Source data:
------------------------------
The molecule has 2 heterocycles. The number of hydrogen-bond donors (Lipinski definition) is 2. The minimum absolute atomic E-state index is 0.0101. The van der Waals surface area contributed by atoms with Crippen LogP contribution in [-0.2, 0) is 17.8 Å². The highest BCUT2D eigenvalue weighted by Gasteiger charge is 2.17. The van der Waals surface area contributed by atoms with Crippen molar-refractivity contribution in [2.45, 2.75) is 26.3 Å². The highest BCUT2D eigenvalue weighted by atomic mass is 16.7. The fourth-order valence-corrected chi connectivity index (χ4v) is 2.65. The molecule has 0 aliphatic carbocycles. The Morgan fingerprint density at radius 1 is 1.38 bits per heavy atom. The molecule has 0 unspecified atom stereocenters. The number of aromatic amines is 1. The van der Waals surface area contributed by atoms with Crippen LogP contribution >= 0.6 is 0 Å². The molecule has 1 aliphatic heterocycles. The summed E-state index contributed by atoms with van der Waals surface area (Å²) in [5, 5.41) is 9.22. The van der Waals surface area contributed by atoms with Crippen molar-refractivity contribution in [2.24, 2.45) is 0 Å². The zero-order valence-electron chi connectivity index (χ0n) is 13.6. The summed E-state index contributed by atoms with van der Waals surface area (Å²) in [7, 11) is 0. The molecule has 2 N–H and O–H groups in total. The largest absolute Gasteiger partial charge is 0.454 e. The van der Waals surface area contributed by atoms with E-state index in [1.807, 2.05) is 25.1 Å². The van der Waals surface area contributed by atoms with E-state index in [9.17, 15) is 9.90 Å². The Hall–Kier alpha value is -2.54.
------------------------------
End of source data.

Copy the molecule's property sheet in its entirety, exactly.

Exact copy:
The molecule has 2 heterocycles. The number of hydrogen-bond donors (Lipinski definition) is 2. The minimum absolute atomic E-state index is 0.0101. The van der Waals surface area contributed by atoms with Crippen LogP contribution in [-0.2, 0) is 17.8 Å². The highest BCUT2D eigenvalue weighted by Gasteiger charge is 2.17. The van der Waals surface area contributed by atoms with Crippen molar-refractivity contribution in [2.45, 2.75) is 26.3 Å². The highest BCUT2D eigenvalue weighted by atomic mass is 16.7. The fourth-order valence-corrected chi connectivity index (χ4v) is 2.65. The molecule has 0 aliphatic carbocycles. The Morgan fingerprint density at radius 1 is 1.38 bits per heavy atom. The molecule has 0 unspecified atom stereocenters. The number of aromatic amines is 1. The van der Waals surface area contributed by atoms with Crippen LogP contribution >= 0.6 is 0 Å². The molecule has 1 aliphatic heterocycles. The summed E-state index contributed by atoms with van der Waals surface area (Å²) in [5, 5.41) is 9.22. The van der Waals surface area contributed by atoms with Crippen molar-refractivity contribution in [2.24, 2.45) is 0 Å². The zero-order valence-electron chi connectivity index (χ0n) is 13.6. The summed E-state index contributed by atoms with van der Waals surface area (Å²) in [7, 11) is 0. The molecule has 2 N–H and O–H groups in total. The largest absolute Gasteiger partial charge is 0.454 e. The van der Waals surface area contributed by atoms with E-state index in [1.807, 2.05) is 25.1 Å². The van der Waals surface area contributed by atoms with E-state index in [9.17, 15) is 9.90 Å². The Hall–Kier alpha value is -2.54.